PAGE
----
A train, a treasure, uncovered

#439 in a series of true experiences in real estate
September 2003, Hills Newspapers

Because we are always around people who are moving from one residence to another, we often see what they’ve got stored away. And it is fascinating. People keep everything!

Basements and garages everywhere are filled with junk and with treasures of all sorts, things owners thought they or their children would want someday, stuff they didn’t unpack after their last move, boxes their kids left with them when they moved away.

A few weeks ago we got involved in clearing a basement where a good friend had left belongings before moving to Washington state. He thought he might want to return to his house someday so rather than selling, he’d rented it out. He’s happy now after a dozen years in his new place and wants to sell the house here.

But first, he’d have to deal with the contents of the basement. We talked by phone quite a few times about the project trying to decide if he had to come take care of the job himself or if Anet and I could do it. The problem was that he couldn’t remember all that he’d left behind.

He did know that he’d left a Danish modern table and chairs set, classics from the fifties. He said he didn’t have space for them now but they might be valuable. Did we know how he could find out? How could he sell them?

And, he remembered, there was an old metal filing cabinet, 4 drawers full of family papers, letters and such, that had been his father’s. He’d never gone through the files, didn’t know what was in them, was feeling that he probably never would. But what should be done with them?

How would he get things back to his place anyway? Shipping papers was one thing, but furniture could be a problem.

He came. He got a ride with a friend who planned to be here for 3 days. Could our friend finish his task in that time? He asked me that. I said he should plan on it. But, in the end, it took 10 days. He flew back home taking very little with him.

Each box was opened and what was inside was, at least, glanced at. Clothes, lots of clothes were put aside for charity. China and trinkets that had been his mother’s were given away, some to friends, some to us, the rest donated. Papers — old letters, files and memorabilia — were dumped, boxes and boxes full.

There was a sizable cache of books left at the house by our friend’s son before he moved to Japan. The books looked pretty ordinary to us, probably easily replaced, but the son, we were assured, would be devastated if anything happened to his book collection. Never mind that they’d been left behind for 20 years. A small storage space was rented for, I think, $35 a month, and the books transported there.

A stretch of days spent in a basement going through old memories and forgotten things is tiring. We went to help, spent a long afternoon dusting, sorting, carrying. Still more was pulled out from under the house. It was clear by then that our friend found nothing worth saving, no matter what it was, although there were occasional finds.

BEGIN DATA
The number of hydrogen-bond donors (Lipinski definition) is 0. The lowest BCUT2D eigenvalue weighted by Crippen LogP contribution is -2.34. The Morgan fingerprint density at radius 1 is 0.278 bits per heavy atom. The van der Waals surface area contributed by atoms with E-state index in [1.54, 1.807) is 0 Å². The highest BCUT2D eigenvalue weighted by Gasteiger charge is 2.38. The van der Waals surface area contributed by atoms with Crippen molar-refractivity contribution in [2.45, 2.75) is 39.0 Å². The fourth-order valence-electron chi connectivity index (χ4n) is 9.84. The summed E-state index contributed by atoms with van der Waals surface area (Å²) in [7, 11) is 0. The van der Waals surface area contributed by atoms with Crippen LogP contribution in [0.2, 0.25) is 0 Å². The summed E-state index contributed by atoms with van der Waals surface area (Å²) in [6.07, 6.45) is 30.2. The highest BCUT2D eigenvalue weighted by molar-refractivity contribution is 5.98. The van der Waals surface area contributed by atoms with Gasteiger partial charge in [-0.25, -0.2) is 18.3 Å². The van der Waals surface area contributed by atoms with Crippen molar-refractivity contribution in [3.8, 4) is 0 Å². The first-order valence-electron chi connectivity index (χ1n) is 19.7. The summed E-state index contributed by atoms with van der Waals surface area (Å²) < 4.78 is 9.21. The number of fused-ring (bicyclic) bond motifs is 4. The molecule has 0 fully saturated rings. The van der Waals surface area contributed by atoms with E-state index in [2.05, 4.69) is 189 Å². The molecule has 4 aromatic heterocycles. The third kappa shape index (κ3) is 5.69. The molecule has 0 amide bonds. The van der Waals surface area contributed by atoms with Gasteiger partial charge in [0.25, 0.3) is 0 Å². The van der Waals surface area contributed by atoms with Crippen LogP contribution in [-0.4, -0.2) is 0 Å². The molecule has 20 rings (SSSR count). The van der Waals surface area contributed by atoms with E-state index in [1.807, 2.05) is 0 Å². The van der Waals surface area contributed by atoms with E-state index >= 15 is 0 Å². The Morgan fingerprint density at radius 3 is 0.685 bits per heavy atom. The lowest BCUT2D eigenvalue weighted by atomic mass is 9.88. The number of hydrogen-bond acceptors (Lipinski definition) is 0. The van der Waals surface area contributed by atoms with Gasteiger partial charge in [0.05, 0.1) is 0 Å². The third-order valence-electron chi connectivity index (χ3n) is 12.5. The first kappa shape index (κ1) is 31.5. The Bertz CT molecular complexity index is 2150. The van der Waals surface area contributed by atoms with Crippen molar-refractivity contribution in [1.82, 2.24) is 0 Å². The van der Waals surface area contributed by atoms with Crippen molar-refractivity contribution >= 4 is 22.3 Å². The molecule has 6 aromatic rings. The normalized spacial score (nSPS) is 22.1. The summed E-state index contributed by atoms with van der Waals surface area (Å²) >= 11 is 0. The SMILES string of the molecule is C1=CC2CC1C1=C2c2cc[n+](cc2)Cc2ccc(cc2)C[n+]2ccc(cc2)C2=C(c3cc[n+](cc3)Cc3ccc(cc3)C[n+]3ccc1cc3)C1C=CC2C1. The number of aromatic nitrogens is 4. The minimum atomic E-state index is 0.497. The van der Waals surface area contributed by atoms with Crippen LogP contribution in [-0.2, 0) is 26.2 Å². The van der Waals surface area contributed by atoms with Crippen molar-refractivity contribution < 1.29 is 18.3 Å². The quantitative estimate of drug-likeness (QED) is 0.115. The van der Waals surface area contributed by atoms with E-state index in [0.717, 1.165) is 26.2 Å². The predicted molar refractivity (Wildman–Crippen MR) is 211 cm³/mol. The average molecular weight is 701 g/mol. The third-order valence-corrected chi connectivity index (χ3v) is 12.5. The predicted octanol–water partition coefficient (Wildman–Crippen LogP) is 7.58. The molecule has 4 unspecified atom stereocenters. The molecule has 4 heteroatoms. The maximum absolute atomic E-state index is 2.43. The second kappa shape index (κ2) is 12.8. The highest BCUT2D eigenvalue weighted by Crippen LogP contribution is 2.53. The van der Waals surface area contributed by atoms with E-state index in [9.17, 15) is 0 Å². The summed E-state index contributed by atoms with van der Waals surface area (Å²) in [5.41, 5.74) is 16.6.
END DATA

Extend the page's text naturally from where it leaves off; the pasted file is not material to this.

There was a collapsible umbrella cleverly housed in a walking cane, a gift to our friend’s father when he was at Oxford. A tiny embroidered, French-knotted sampler made by his mother when she was a child. Also, father’s brass desk lamp from the days when he was a professor.

And there was a model train. Bought for our friend by his parents during the Depression, in 1931, he thought, for about $150. A Lionel train. Unfortunately, some years after purchase, the train had been loaned to cousins, and they had not treated it well.

It lay now in a large dirty box marked “Train.” Our friend did not even want to open the box. I volunteered to take it, said that I would do something with it, and he agreed. I was dying to see the train.

Last week I laid out all of the train pieces on my kitchen table and carefully dusted them off. It’s a beautiful train — engine and tender, derrick, gondola, box, stock and tank cars, two coach cars and caboose. The colors are wonderful – burgundy, tan, deep orange, rich greens.

There are crossing gates, a transformer, straight and curved track, and some original packing boxes. Everything is dirty, pieces are missing or broken, and there is some rust, especially on the track. Boxes are discolored, flaps missing. Still, it is a beautiful train.

We took everything to Tin Plate Junction in Oakland near Jack London Square. It’s an official Lionel store, surprisingly large, we thought, open 7 days a week, with new and old trains and accessories for sale. It was fun.

The people there loved the train and immediately set the locomotive on a track to see if it still ran. It does, but slowly, haltingly. It’s dirty, needs cleaning.

I had no idea what the train was worth in the shape it was in so was glad to pay for an appraisal. The charge is $40 per hour, in this case estimated to take a couple of hours.

What a wonderful surprise. The insurance value, the estimated price to replace the train with one in good condition, $2142. Market value, what one could expect to pay at swap meets and flea markets for a train in the shape it is in now, $1782. Wow!

I could, I suppose, have sold the train on eBay or to a private collector, but I asked the people at Tin Plate Junction what they would pay my friend for it. They offered $1,000. This sounded fair to me, and it did to my friend.

The train will be restored. They’ll tell us when it’s all done and we can go see it shiny and clean and running. That will be a good day.

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